Emergency bird flu meet in Rome
Life goes on in Vietnam as a market trader takes minimum precautions against bird flu.
Fish replaces chicken at Vietnam's Kentucky Fried Chicken outlets.
Nations hit by bird flu
Taiwan (different strain)
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BANGKOK, Thailand -- Health experts are gathering for an emergency meeting in Rome as deaths from the disease mount in Asia and fears rise the illness may have reached Europe.
On Monday health authorities in Germany said they were testing two women for possible bird flu infection.
One of the women fell ill after returning from Thailand, but officials say it is unlikely they have the disease. (Germans tested for bird flu)
Meanwhile Thailand's director general of communicable disease, Charal Trinwuttthipong, said 81 people with flu-like symptoms were being "examined closely."
They have yet to be moved into the suspected case category.
Bird flu has already killed 12 people in Asia. A teenage boy in Vietnam and a 58-year-old woman who raised chickens in Thailand are the latest confirmed deaths.
While the virus has spread to 10 nations, all human deaths have been in Vietnam and Thailand, and most of the infections have come from direct contact with sick birds.
However, the World Health Organization says its investigation has been inconclusive in the case of a Vietnamese family, and that human-to-human transmission could not be ruled out.
Two sisters died from bird flu in Vietnam, and the WHO said they were investigating whether they caught the respiratory illness from their brother in what could be the first instance of humans transmitting the disease in the current outbreak.
While limited transmission of the virus between humans is not considered a serious danger, experts fear the virus might mutate into a form that passes easily between people
'Far from over'
For its part, the U.N. Food and Agriculture Organization, which is hosting the Rome meeting on Tuesday, has warned that the bird flu outbreak is far from over.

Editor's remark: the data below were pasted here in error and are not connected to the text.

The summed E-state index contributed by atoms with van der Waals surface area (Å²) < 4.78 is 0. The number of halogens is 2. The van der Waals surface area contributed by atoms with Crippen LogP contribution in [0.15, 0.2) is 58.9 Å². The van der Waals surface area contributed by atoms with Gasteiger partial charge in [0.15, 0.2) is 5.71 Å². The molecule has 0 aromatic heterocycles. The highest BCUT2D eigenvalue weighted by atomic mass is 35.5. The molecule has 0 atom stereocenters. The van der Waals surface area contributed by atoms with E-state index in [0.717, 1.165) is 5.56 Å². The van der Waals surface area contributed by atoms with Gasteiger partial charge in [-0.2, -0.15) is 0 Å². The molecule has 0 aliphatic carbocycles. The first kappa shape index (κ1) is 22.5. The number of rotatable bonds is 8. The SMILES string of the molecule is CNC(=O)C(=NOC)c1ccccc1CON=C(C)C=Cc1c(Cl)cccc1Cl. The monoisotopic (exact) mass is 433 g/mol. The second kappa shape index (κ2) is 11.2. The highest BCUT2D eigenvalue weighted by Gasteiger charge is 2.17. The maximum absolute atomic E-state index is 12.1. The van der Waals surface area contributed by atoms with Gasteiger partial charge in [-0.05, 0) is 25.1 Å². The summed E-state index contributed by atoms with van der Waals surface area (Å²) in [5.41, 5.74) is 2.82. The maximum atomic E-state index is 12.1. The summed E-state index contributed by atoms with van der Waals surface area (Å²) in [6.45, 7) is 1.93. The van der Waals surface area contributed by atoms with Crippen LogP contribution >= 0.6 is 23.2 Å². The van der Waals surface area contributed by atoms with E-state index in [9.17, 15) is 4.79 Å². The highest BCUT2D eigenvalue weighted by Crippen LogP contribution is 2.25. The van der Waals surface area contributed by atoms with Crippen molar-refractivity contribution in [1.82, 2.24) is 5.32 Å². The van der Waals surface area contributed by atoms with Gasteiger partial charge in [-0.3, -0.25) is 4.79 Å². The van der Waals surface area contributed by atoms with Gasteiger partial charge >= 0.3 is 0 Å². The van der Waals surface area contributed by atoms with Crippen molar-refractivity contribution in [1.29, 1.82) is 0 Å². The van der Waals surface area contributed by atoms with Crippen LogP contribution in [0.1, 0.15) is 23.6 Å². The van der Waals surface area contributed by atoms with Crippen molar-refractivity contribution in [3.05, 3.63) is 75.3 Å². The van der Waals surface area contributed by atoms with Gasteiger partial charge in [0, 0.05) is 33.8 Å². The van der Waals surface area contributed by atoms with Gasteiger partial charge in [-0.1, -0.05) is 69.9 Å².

"Bird flu remains a serious public and animal health threat and continues to spread," The Associated Press quoted the FAO's He Changchui as saying.
"The eruption of new infection cases in Thailand, China and Vietnam shows that the disease is far from being under control."
While FAO officials said they believe the disease is spreading within Thailand and Vietnam, the situation is less clear for China, where investigators may be picking up previously undetected cases.
China on Monday said it believed bird flu has reached poultry in one of its remotest regions, and reported five more areas with suspected cases, bringing the number of outbreaks in the nation to 11.
China now has three confirmed cases and eight suspected cases in poultry.
The WHO has urged China to take swifter action against bird flu, warning that its chances to contain the disease may be dwindling.
WHO's Beijing spokesman Roy Wadia told CNN WHO and Chinese officials must meet to develop an urgent national plan for combating the disease.
Beijing has closed poultry markets and processing factories in some bird flu-affected areas.
In addition to Vietnam, Thailand and China, the flu has been discovered in Pakistan, Japan, South Korea, Laos, Cambodia and Indonesia. A different strain of bird flu has been detected in Taiwan.
-- CNN Bangkok Bureau Chief Tom Mintier and The Associated Press contributed to this story.